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Migraines are recurring primary headaches that can cause severe throbbing or pulsing pain, and often come with additional symptoms such as nausea, light and noise sensitivity, weakness, and fatigue. The two most frequently discussed types of migraines in the literature are migraine with aura and migraine without aura. Migraines have no known cause, but are influenced by genetics, stress, diet, environment, medications, and more.
- Migraine with aura — less common; are accompanied by additional neurological symptoms usually related to visual disturbances
- Migraine without aura — the most common; 70-90% of those who experience migraines will not have an aura
The four phases of migraines.
- Prodome. This phase starts up to 24 hours before the migraine. Early signs and symptoms include food cravings, unexplained mood changes, uncontrollable yawning, fluid retention, and increased urination.
- Aura. If auras are present, they might include flashing or bright lights or zig-zag lines. Muscle weakness or a feeling of being touched or grabbed may occur. An aura can happen just before or during a migraine.
- Headache. A migraine usually starts gradually and then becomes more severe. It typically causes throbbing or pulsing pain, often on one side of the head. But sometimes a migraine can occur without a headache. Other migraine symptoms may include
- Increased sensitivity to light, noise, and odors
- Nausea and vomiting
- Worsened pain when moving, coughing, or sneezing
- Postdrome (following the headache). Symptoms may include exhaustion, weakness, and confusion after a migraine. This can last up to a day.
Migraines and the Americans with Disabilities Act
The ADA does not contain a list of medical conditions that constitute disabilities. Instead, the ADA has a general definition of disability that each person must meet. A person has a disability if he/she has a physical or mental impairment that substantially limits one or more major life activities, a record of such an impairment, or is regarded as having an impairment. For more information about how to determine whether a person has a disability under the ADA, see How to Determine Whether a Person Has a Disability under the Americans with Disabilities Act Amendments Act (ADAAA).
Accommodating Employees with Migraines
People with migraines may develop some of the limitations discussed below, but seldom develop all of them. Also, the degree of limitation will vary among individuals. Be aware that not all people with migraines will need accommodations to perform their jobs and many others may only need a few accommodations. The following is only a sample of the possibilities available. Numerous other accommodation solutions may exist.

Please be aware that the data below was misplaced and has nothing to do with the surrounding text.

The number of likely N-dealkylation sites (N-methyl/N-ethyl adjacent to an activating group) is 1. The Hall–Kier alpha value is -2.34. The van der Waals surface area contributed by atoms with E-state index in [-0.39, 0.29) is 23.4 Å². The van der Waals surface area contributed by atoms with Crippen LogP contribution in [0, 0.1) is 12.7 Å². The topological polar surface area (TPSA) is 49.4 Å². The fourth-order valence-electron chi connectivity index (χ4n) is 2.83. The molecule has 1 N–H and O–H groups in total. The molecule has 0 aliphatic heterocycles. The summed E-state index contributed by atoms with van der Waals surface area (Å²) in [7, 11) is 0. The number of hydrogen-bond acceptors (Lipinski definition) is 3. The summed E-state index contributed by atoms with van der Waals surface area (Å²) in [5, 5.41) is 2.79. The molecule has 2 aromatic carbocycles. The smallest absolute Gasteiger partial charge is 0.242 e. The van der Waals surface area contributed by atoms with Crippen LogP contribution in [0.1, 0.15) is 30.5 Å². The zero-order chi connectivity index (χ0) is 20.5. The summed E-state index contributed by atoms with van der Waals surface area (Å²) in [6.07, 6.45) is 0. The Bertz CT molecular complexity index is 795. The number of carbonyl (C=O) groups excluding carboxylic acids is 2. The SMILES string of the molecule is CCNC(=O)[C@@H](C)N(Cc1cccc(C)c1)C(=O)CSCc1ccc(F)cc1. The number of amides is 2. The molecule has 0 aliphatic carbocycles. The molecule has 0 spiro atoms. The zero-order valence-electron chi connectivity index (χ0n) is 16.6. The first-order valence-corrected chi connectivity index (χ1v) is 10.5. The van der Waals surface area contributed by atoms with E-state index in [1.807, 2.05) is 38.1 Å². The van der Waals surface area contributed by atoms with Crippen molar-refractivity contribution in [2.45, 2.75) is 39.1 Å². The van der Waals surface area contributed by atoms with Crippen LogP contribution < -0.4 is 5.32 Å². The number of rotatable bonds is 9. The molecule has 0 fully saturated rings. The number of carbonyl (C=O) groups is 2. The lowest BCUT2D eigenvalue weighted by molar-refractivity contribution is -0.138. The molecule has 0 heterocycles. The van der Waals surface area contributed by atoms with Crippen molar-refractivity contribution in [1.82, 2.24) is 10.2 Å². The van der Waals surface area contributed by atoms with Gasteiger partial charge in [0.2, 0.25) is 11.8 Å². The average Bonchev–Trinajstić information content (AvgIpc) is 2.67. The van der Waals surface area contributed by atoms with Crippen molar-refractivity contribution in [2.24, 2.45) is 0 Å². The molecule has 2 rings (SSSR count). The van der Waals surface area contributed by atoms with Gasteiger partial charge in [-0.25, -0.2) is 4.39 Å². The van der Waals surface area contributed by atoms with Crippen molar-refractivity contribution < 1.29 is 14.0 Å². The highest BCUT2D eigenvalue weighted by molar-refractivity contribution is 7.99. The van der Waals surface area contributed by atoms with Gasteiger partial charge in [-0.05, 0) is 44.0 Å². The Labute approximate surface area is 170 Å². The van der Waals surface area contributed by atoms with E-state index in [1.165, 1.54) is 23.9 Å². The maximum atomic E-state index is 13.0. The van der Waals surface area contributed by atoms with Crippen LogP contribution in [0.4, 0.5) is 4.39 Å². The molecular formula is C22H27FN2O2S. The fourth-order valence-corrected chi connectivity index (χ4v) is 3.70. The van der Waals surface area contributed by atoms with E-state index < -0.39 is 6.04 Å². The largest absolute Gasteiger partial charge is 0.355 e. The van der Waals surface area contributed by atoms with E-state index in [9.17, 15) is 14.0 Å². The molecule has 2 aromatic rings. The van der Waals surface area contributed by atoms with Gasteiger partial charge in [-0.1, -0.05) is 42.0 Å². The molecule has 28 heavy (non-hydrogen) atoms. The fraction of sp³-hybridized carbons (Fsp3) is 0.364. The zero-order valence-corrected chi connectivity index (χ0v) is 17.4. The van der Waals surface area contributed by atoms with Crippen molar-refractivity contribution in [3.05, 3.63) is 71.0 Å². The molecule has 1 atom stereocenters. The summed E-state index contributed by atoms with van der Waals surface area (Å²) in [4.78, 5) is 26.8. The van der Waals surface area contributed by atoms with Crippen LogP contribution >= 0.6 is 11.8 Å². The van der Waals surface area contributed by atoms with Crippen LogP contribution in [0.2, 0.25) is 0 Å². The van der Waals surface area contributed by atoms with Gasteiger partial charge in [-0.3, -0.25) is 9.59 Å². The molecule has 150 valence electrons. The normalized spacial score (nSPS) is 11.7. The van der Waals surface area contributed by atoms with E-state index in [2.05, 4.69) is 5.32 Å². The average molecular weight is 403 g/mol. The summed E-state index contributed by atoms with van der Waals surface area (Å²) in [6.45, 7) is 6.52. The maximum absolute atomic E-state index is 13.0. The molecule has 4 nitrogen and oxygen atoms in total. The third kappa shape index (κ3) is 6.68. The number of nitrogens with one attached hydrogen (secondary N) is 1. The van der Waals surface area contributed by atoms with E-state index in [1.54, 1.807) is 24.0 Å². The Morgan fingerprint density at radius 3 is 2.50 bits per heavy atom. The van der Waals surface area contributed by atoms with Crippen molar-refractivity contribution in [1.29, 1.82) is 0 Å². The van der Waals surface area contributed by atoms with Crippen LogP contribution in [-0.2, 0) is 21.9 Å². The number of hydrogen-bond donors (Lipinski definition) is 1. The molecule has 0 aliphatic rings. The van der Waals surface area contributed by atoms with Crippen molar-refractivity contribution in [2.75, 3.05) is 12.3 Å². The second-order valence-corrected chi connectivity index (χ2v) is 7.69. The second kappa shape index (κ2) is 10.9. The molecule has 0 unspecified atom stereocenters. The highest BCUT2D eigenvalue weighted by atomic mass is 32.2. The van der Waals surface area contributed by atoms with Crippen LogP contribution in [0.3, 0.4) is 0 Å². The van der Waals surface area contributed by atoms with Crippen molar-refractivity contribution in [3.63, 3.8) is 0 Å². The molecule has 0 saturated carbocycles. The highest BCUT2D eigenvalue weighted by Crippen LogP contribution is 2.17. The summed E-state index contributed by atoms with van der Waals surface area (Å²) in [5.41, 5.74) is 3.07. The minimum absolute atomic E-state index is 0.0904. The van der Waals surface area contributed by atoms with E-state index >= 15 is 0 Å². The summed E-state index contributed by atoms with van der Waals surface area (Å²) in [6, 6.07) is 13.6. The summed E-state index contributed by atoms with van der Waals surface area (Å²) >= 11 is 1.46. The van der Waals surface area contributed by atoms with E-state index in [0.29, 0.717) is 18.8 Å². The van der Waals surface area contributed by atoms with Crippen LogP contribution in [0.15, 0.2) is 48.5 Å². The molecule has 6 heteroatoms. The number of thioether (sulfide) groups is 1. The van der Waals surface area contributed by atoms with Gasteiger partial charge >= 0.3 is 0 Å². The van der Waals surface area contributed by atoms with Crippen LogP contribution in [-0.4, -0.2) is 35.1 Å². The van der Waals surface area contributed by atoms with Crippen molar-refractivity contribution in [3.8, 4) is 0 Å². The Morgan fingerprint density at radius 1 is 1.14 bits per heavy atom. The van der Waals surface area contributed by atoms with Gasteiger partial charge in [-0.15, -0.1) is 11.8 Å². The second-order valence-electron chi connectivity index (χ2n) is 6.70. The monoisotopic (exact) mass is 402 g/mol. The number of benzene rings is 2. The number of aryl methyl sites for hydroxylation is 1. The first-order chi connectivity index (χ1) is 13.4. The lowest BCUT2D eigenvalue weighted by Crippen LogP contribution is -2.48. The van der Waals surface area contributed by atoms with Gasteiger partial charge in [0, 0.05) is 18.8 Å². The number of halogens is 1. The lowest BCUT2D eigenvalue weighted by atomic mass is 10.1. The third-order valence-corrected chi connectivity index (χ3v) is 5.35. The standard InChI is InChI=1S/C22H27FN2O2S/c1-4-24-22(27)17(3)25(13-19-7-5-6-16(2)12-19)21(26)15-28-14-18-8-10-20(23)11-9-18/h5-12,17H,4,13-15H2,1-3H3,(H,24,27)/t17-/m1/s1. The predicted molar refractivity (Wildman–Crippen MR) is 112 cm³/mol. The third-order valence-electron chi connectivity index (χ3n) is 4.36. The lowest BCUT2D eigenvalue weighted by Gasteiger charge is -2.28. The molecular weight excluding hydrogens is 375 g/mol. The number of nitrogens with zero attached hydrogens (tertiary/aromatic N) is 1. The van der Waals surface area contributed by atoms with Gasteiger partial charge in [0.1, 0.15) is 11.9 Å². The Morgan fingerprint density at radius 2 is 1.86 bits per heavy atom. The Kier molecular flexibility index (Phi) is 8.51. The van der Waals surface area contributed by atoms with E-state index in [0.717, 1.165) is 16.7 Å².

Questions to Consider:
- What limitations is the employee experiencing?
- How do these limitations affect the employee and the employee’s job performance?
- What specific job tasks are problematic as a result of these limitations?
- What accommodations are available to reduce or eliminate these problems? Are all possible resources being used to determine possible accommodations?
- Has the employee been consulted regarding possible accommodations?
- Once accommodations are in place, would it be useful to meet with the employee to evaluate the effectiveness of the accommodations and to determine whether additional accommodations are needed?
- Do supervisory personnel and employees need training?
Situations and Solutions:
An employee who works in a cubicle setting was experiencing migraine headaches that were triggered by the noise level; she was located in a high traffic area by the copy machine.
The employer accommodated this employee by moving her to an area with less traffic and providing an environmental sound machine.
An accountant had a migraine headache about twice a week, which prevented him from coming to work.
As an accommodation, the employer allowed this employee to work for home when he had a migraine headache. If his migraine was too severe to work from home, the employee was allowed to use comp time.
A computer programmer experienced migraines that were triggered by the noise level in his cubicle and the overhead fluorescent lighting.
As an accommodation, his employer provided him with a noise canceling headset, disabled the fluorescent light above his cubicle, and provided natural task lighting.
A journalist had difficulty recovering from shingles.
She was experiencing chronic migraines and depression from six weeks of shingles, which manifested around her right eye. Her employer granted her extended leave to work on her recovery.
A police officer experienced migraines that were triggered by fragrances.
The employer allowed the employee to work a modified schedule and assigned them to low volume areas where it would be less likely that the individual would come into contact with people wearing fragrances.
An assembly line worker’s migraines were triggered by various fragrances.
The employees around him often wore overwhelming perfumes that caused him to have a migraine. As an accommodation, the employer asked other employees to voluntarily refrain from wearing fragrances. The employee was also moved to a part of the assembly line where the fragrances were not as strong.
A human resource representative had migraines several times a month, which prevented her from working.
As an accommodation, the employer provided unpaid flexible leave after all of her paid leave was exhausted.